How do I tell the difference between beef stew that is overcooked vs. still needs more cooking?
Tonight, I simmered 2 lbs of chuck stew in water. After an hour it looked like it was dyed out.
The simmer was very gentle. Not at all a bubbling cauldron.
I probably should have simmered it much longer.
My questions is, how can you tell when your meat needs more simmering vs. you have simply overcooked it.
- ckngbbblsLv 710 months agoFavourite answer
the meat will be tender....taste it.
I brown the seasoned meat first, very well, right in the stew pot because you don't want to lose any of the browned bits as that is all free flavor.
Then I add bay leaves, onions, celery, carrots and enough beef broth to just cover it. Salt and pepper again if needed. Bring to a boil and cover it. Reduce heat to a simmer and cook till most all the liquid is gone. Taste the meat...it should be melt in your mouth tender. If not, add more liquid and simmer some more, till it is that tender.
At that time, add diced potatoes, and what ever else veggie you like, maybe some more broth and cook till the veggies are tender and you have rich stew with great intense flavor.
EVERY chef in the world tastes continuously during a cooking process. How else do you know if something is done.
Sure, you can use a timer which is great for cakes and other baked items you make often but cooking is a whole different process.
- CBLv 710 months ago
You should really find a stew recipe and follow it - one of the easier things to make well.
- 10 months ago
It's unclear what you wish to define as overcooked in the case of stews because generally, overcooked suggests that there are unfavorable consequences, such as grilling chicken breasts for too long and it becoming dried out. When it comes to stew and meat in particular, cooking it or simmering it for longer periods of time won't necessarily overcook it, but rather determine how tender the meat will be. And, Since how soft/tender the meat desired is usually a personal preference, determining when it's overcooked for you is subjective.
In your case you mentioned the meat appeared "dyed out" which I'm not sure what you meant but i presume it just had an odd color or tint to it. Therefore, generally the only thing that you can really overcook would be any vegetables you've added (where they break apart in the stew).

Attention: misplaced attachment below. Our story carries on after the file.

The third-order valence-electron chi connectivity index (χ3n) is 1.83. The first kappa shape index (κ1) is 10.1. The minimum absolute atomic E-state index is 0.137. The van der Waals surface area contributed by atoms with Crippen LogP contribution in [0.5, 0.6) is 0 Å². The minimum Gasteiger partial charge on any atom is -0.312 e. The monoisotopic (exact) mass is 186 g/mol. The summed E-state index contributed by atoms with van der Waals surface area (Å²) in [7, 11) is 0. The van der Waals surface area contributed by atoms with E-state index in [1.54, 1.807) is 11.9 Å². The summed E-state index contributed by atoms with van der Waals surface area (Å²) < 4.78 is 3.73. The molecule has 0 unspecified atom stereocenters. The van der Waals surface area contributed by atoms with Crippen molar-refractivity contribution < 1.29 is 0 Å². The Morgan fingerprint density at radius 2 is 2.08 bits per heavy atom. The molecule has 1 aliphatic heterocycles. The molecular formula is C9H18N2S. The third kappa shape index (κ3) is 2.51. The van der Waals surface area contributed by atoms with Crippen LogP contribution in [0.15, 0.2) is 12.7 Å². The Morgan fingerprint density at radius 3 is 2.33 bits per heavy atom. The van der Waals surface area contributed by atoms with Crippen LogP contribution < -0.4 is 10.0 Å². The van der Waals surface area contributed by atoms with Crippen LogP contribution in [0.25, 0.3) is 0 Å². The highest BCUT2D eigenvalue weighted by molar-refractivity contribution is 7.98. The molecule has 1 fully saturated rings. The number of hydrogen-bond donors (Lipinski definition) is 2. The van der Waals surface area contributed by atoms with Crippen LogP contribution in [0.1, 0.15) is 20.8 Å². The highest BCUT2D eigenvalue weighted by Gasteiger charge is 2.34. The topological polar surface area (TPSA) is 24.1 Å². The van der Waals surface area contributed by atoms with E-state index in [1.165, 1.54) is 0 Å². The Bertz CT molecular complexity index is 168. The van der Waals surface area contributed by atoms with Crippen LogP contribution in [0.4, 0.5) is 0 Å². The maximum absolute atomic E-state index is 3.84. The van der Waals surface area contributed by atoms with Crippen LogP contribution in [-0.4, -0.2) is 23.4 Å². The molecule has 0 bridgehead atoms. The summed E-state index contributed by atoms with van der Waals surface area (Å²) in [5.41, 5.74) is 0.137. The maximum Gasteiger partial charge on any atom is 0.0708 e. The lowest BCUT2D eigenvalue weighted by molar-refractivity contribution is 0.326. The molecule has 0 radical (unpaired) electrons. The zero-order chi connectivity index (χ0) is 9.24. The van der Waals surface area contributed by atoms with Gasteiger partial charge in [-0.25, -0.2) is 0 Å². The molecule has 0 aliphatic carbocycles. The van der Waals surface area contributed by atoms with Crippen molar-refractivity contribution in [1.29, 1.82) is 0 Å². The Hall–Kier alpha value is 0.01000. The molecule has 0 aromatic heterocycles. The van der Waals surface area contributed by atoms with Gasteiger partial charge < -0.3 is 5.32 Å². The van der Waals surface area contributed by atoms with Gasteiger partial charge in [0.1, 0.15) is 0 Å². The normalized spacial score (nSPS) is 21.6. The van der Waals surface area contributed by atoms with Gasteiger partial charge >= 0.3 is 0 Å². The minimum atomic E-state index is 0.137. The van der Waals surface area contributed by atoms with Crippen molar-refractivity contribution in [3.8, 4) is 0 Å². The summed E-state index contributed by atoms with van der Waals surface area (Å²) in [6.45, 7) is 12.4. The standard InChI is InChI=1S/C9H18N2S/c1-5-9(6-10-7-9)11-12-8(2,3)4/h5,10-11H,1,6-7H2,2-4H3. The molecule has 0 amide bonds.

To clarify, did you mean you simmered beef chuck roast (the type of meat cut used) or did you mean chuck *in* stew? In any case, depending on how you cut the meat up (size of cubes or pieces) will determine the needed cooking time until "well done." After well done, "overcooked" would apply to the various stages of how tender the meat got.
Based on the way you posed your question though, it sounds like you were hoping to cook it as quickly as possible since you want to know when to simmer longer or when it's overcooked (and implies when it's done). So if you don't need tender beef in your strew nor do you need to extract the beef flavor into the water and to more simply answer your question, you can just boil the meat instead of simmer it, and depending on the size of the cuts of meat, usually 5-10 minutes* at boiling will cook meat all the way through if less than an inch thick.
*the range of time depends on the temperature of the meat prior to entering the boiling water
- AmyLv 710 months ago
Wait, if you simmered stew meat in plain water for 2 hrs it's gonna be horrible whether undercooked or overcooked. I'm hoping you had lots of seasonings and veggies in that water too that you just didn't mention.
Anyway, you should brown the meat in a bit of oil, in a skillet 5-8 min or so before adding it to the stew pot - oil and any bits stuck to the bottom. Because you've browned the meat it doesn't take long to finish cooking in pot. IMO you can't really overcook stew meat. I usually do it in a crock pot and I leave it on low for the whole day. Things like stew just get better with a long simmering time.
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- 10 months ago
It seems like you may have added too much liquid.
- Karen LLv 710 months ago
When the beef is as easy to chew as you want it, that's when it's done.
- 10 months ago
Thermometer the beef
- megalomaniacLv 710 months ago
The most accurate way is with a meat thermometer but I usually just cut through a piece and make sure that it has browned all the way through. Simmering it for an hour should be enough to kill any bugs present regardless. Some people eat beef quite rare. It's really more a matter of preference over safety at that point.